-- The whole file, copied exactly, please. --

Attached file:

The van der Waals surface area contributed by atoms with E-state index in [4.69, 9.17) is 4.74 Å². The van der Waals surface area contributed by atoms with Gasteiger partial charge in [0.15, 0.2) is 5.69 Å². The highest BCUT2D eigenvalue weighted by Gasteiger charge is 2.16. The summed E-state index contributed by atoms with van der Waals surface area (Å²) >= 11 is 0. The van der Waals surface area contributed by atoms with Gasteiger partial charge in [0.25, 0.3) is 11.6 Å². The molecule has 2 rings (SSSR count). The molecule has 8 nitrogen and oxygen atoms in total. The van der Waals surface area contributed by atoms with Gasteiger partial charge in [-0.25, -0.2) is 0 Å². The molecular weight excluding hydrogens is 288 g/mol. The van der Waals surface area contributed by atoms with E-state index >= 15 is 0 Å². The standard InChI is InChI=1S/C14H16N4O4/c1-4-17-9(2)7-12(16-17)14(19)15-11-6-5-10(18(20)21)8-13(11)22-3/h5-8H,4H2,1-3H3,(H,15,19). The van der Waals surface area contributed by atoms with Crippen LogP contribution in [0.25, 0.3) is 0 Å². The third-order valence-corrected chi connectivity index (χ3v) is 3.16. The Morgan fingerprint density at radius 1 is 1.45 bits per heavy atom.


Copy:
The van der Waals surface area contributed by atoms with E-state index in [4.69, 9.17) is 4.74 Å². The van der Waals surface area contributed by atoms with Gasteiger partial charge in [0.15, 0.2) is 5.69 Å². The highest BCUT2D eigenvalue weighted by Gasteiger charge is 2.16. The summed E-state index contributed by atoms with van der Waals surface area (Å²) >= 11 is 0. The van der Waals surface area contributed by atoms with Gasteiger partial charge in [0.25, 0.3) is 11.6 Å². The molecule has 2 rings (SSSR count). The molecule has 8 nitrogen and oxygen atoms in total. The van der Waals surface area contributed by atoms with Gasteiger partial charge in [-0.25, -0.2) is 0 Å². The molecular weight excluding hydrogens is 288 g/mol. The van der Waals surface area contributed by atoms with E-state index >= 15 is 0 Å². The standard InChI is InChI=1S/C14H16N4O4/c1-4-17-9(2)7-12(16-17)14(19)15-11-6-5-10(18(20)21)8-13(11)22-3/h5-8H,4H2,1-3H3,(H,15,19). The van der Waals surface area contributed by atoms with Crippen LogP contribution in [0.25, 0.3) is 0 Å². The third-order valence-corrected chi connectivity index (χ3v) is 3.16. The Morgan fingerprint density at radius 1 is 1.45 bits per heavy atom.